The “Bank of Mum and Dad” is just like any other bank – it wants a return on its money

Research suggests more and more parents are helping other people’s children get on to the property ladder. But they’re not doing it out of kindness, says Merryn Somerset Webb. They’re doing it for the money.


It's not about being nice it's about the money

I was beginning to think a real summer silly season would never come. But just in the nick of time a press release arrives from Legal & General.

A few months ago it released research suggesting that the Bank of Mum and Dad was handing over enough cash for house deposits to make it the equivalent of a top ten mortgage lender. This was mildly interesting (albeit hardly a secret).

It has followed it up with research that really isn't interesting at all (or not in the way it wants it to be anyway). It reveals that, not satisfied with only helping their own children on to the property ladder, some 27% of people would consider helping "other people's children on to the property ladder".

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Here's a quote from the guy in charge of this stuff: "The readiness to consider funding other people's children is clear proof that across the country people are looking for an innovative way to increase homeownership." Generous right? Well, not really.

Mum and Dad have no intention of lending to other people's children on the same terms as they would their own children: they would need a "return on their investment" in the form of interest, rent, or shared ownership.

The essence of the story, then, is that in times of very low yields across all assets a lot of people would be interested in investing in higher-yielding asset such as property.

People aren't looking for an innovative way to increase homeownership or to help other people's children (who aren't children to them just people). They are looking for any way innovative or not to make more of a return on their cash.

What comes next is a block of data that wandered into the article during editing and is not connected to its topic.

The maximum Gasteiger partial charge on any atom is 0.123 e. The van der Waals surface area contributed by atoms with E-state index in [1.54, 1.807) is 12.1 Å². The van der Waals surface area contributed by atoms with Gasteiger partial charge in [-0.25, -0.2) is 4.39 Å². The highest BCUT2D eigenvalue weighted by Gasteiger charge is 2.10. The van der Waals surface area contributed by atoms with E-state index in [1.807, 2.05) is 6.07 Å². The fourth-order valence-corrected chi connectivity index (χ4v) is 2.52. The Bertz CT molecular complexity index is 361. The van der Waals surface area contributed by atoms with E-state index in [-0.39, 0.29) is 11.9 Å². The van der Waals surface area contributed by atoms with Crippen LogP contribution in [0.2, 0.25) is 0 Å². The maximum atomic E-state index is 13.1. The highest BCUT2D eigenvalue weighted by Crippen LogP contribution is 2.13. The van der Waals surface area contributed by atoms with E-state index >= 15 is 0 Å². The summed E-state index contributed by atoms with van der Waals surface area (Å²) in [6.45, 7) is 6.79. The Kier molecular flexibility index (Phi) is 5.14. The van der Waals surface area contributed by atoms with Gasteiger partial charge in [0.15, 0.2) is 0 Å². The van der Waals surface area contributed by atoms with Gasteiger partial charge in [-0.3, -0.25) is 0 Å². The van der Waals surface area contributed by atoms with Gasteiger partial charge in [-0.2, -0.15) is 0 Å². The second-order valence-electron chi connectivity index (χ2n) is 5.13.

Which presumably is why they are so interested in buy to let (helping people live in homes in exchange for rent) and peer to peer property lending (helping people live in homes in exchange for interest paid on loans see

Merryn Somerset Webb

Merryn Somerset Webb started her career in Tokyo at public broadcaster NHK before becoming a Japanese equity broker at what was then Warburgs. She went on to work at SBC and UBS without moving from her desk in Kamiyacho (it was the age of mergers).

After five years in Japan she returned to work in the UK at Paribas. This soon became BNP Paribas. Again, no desk move was required. On leaving the City, Merryn helped The Week magazine with its City pages before becoming the launch editor of MoneyWeek in 2000 and taking on columns first in the Sunday Times and then in 2009 in the Financial Times

Twenty years on, MoneyWeek is the best-selling financial magazine in the UK. Merryn was its Editor in Chief until 2022. She is now a senior columnist at Bloomberg and host of the Merryn Talks Money podcast -  but still writes for Moneyweek monthly. 

Merryn is also is a non executive director of two investment trusts – BlackRock Throgmorton, and the Murray Income Investment Trust.